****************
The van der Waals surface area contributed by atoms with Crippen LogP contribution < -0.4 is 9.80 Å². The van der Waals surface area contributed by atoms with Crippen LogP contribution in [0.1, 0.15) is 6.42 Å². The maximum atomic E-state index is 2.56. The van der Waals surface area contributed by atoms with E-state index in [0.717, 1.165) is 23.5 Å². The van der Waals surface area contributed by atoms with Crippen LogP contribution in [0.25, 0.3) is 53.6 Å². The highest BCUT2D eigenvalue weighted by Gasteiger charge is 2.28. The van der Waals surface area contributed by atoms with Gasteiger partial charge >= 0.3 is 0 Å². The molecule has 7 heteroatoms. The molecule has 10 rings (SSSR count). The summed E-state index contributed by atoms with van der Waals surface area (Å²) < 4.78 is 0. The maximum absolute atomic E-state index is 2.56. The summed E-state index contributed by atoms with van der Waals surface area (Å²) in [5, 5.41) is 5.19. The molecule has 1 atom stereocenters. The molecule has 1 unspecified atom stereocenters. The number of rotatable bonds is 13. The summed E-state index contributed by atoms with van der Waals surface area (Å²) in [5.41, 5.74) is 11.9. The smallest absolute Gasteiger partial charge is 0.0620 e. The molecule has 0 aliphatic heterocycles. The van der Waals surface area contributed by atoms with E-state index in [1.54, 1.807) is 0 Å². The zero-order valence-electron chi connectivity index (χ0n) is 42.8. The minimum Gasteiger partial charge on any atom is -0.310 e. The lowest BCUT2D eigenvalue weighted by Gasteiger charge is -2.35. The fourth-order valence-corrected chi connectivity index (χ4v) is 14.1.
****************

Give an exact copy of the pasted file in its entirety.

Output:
The van der Waals surface area contributed by atoms with Crippen LogP contribution < -0.4 is 9.80 Å². The van der Waals surface area contributed by atoms with Crippen LogP contribution in [0.1, 0.15) is 6.42 Å². The maximum atomic E-state index is 2.56. The van der Waals surface area contributed by atoms with E-state index in [0.717, 1.165) is 23.5 Å². The van der Waals surface area contributed by atoms with Crippen LogP contribution in [0.25, 0.3) is 53.6 Å². The highest BCUT2D eigenvalue weighted by Gasteiger charge is 2.28. The van der Waals surface area contributed by atoms with Gasteiger partial charge >= 0.3 is 0 Å². The molecule has 7 heteroatoms. The molecule has 10 rings (SSSR count). The summed E-state index contributed by atoms with van der Waals surface area (Å²) < 4.78 is 0. The maximum absolute atomic E-state index is 2.56. The summed E-state index contributed by atoms with van der Waals surface area (Å²) in [5, 5.41) is 5.19. The molecule has 1 atom stereocenters. The molecule has 1 unspecified atom stereocenters. The number of rotatable bonds is 13. The summed E-state index contributed by atoms with van der Waals surface area (Å²) in [5.41, 5.74) is 11.9. The smallest absolute Gasteiger partial charge is 0.0620 e. The molecule has 0 aliphatic heterocycles. The van der Waals surface area contributed by atoms with E-state index in [1.54, 1.807) is 0 Å². The zero-order valence-electron chi connectivity index (χ0n) is 42.8. The minimum Gasteiger partial charge on any atom is -0.310 e. The lowest BCUT2D eigenvalue weighted by Gasteiger charge is -2.35. The fourth-order valence-corrected chi connectivity index (χ4v) is 14.1.